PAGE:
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Plant vascular tissue development

Knowledge of embryonic tissue development in plants is very limited. An EU-funded project investigated embryogenesis and maintenance of plant vasculature.
Plant vascular tissue development
The plant consists of three major tissues called epidermal, ground and vascular tissues. These tissues are established early during embryogenesis. Virtually nothing is known about how these tissues are initially specified in the embryo. The project 'The role of bHLH transcription factors during embryo root initiation' (BHLH-NETWORKS) led to significant insights into how the vascular tissue is initiated in the embryo and how this tissue is maintained in a model of growing Arabidopsis thaliana.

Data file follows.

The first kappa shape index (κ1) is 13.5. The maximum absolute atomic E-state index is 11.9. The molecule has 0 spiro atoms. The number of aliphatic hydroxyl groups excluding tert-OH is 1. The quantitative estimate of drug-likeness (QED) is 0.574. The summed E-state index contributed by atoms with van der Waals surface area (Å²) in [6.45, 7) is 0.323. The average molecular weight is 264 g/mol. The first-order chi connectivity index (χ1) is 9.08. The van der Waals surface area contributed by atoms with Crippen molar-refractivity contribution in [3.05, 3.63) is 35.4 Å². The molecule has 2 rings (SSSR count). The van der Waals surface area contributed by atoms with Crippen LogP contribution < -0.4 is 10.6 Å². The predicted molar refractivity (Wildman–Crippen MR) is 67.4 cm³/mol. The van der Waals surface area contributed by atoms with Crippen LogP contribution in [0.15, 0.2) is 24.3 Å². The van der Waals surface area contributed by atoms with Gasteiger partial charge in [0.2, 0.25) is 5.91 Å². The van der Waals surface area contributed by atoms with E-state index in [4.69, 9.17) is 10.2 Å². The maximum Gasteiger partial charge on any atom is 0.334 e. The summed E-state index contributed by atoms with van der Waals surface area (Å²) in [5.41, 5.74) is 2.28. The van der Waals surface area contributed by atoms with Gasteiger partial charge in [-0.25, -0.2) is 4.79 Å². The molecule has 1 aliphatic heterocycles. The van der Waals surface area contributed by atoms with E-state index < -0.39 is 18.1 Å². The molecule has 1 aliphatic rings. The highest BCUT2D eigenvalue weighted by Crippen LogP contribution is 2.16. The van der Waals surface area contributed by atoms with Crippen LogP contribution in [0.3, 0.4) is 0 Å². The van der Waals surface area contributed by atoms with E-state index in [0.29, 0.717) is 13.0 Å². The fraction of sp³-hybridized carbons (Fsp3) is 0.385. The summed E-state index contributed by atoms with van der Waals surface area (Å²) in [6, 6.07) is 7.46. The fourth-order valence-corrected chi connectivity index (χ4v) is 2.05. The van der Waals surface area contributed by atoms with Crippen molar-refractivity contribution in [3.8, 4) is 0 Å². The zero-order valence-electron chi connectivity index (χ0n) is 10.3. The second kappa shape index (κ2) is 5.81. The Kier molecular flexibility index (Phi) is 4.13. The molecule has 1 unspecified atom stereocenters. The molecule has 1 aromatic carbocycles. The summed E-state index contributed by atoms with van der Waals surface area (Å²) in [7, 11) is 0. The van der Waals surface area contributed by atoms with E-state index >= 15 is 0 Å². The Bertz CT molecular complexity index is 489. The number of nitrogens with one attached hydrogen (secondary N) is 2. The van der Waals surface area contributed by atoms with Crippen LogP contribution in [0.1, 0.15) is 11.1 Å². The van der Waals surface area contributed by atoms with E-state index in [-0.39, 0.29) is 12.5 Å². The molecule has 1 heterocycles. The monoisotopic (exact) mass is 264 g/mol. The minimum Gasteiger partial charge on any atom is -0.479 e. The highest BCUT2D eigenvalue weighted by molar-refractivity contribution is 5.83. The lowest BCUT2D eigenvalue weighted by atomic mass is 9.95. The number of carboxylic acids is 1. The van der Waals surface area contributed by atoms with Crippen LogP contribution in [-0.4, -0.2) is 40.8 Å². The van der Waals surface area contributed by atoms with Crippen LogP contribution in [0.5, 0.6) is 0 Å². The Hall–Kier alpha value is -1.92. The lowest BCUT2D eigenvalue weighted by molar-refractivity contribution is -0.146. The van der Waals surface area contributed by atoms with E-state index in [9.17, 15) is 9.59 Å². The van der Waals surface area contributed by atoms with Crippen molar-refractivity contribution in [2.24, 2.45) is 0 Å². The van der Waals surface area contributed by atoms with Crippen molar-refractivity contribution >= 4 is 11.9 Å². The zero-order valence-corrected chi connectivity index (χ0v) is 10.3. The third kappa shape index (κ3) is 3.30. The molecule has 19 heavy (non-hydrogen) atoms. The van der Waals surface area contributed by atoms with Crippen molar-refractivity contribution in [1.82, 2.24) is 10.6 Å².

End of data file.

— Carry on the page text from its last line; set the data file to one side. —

Plants have the potential for sustained (indeterminate) post-embryonic growth. After specification in the early embryo, precursor cells establish the tissues and maintain them post-embryonically. Researchers identified a basic helix–loop–helix (bHLH) transcription factor dimer as a critical regulator of vascular development. It was shown that the dimer operates independently of tissue identity, but is restricted to a small vascular tissue domain by the interacting bHLH proteins.

Project researchers found a common mechanism for tissue establishment and indeterminate vascular development. The results of the work were recently published in the high-impact journal Developmental Cell.

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